[olug] [OT] Password study.

Christopher Cashell topher-olug at zyp.org
Sun Dec 17 05:29:10 UTC 2006

At Thu, 14 Dec 06, Unidentified Flying Banana Daniel Linder, said:
> Here is a interesting writeup about some research done with some real
> MySpace passwords.
> http://www.schneier.com/blog/archives/2006/12/realworld_passw.html

It's a very interesting read, but I actually think it gives people too
much credit and misses the fact that much of the password complexity
found was because of forced password restrictions.

> It's interesting that the younger population seems to have a slight
> advantage in the "complexity" of passwords, but if you know anything about
> pop-culture there's a good chance you can guess their passwords.

Again, I think the only real advantage that they have is that there's a
higher chance that they are forced to use a higher password complexity.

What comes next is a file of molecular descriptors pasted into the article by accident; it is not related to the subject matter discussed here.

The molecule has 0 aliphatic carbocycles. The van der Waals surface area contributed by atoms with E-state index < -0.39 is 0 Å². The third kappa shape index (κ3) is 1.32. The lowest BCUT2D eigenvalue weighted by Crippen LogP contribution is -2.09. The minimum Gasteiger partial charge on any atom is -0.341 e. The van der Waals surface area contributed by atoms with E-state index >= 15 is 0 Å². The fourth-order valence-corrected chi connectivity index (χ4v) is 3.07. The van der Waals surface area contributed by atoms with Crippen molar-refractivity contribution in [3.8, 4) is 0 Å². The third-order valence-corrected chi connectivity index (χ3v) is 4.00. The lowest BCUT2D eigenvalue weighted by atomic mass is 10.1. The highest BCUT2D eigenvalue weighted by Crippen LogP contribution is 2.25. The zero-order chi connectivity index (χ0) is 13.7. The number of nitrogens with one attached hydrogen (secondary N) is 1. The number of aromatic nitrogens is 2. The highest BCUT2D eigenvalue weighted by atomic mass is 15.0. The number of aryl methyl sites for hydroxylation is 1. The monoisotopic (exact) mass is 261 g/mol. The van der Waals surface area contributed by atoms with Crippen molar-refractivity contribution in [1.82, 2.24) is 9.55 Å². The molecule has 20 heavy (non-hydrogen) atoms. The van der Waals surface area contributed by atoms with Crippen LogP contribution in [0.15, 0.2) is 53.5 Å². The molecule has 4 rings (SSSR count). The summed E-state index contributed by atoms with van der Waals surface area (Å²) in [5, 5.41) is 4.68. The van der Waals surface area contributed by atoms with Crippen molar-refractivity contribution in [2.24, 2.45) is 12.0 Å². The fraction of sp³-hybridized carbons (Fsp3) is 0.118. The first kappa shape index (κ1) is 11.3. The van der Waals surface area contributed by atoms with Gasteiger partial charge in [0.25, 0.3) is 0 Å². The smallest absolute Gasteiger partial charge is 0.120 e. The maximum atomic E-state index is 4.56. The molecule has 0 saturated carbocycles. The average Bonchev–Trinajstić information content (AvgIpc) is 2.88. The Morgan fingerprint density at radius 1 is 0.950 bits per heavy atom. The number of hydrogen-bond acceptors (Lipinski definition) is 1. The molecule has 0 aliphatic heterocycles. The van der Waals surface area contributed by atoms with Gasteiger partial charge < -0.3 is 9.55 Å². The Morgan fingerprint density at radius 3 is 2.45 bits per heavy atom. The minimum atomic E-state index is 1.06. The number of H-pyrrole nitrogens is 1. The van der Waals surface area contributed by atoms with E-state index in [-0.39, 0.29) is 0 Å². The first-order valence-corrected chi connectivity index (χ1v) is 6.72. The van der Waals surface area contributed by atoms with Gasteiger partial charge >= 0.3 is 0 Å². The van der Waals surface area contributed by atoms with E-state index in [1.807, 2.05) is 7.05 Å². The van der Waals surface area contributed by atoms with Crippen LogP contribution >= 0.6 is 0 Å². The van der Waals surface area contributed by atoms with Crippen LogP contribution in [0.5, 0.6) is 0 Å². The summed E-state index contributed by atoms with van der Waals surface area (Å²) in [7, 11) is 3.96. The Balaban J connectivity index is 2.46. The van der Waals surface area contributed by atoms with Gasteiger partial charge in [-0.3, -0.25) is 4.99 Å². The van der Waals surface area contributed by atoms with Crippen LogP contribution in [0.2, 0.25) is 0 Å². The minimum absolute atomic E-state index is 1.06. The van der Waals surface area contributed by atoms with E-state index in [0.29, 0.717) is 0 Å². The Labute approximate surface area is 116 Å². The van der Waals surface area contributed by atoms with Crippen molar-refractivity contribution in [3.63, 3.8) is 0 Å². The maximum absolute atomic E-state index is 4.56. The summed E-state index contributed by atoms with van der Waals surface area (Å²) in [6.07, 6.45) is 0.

More application, system, and website designers are understanding that
if you don't force people to pick good passwords, they won't.  Luckily,
many of them are acting on that, and requiring better passwords.

For example, MySpace, along with being one of the most blindingly ugly
web sites I've ever seen in my life, has the following password

  Passwords must be at least 6 characters long. They must contain at
  least one letter and at least one number or punctuation character (! $
  % & * + etc.).

This is why passwords were 6+ characters and why so many of them ended
in a '1'.  People are still taking the simplest and least secure avenue
(on average), they're just having to go a little bit further.  As he
mentions, it used to be that lots of people used 'password', now they
use 'password1'.  It's not because they're trying to be more secure, but
because they're forced to tack that 1 on there to get the password form
to accept it.

Honestly, much as it pains me to say it, I think the "average user"
thinks little more about computer and password security than they did in
years past.  We still have a *long* way to go before it becomes
ingrained into people that security is important, and not just an

> Dan

| Christopher
| Here I stand.  I can do no other.              |

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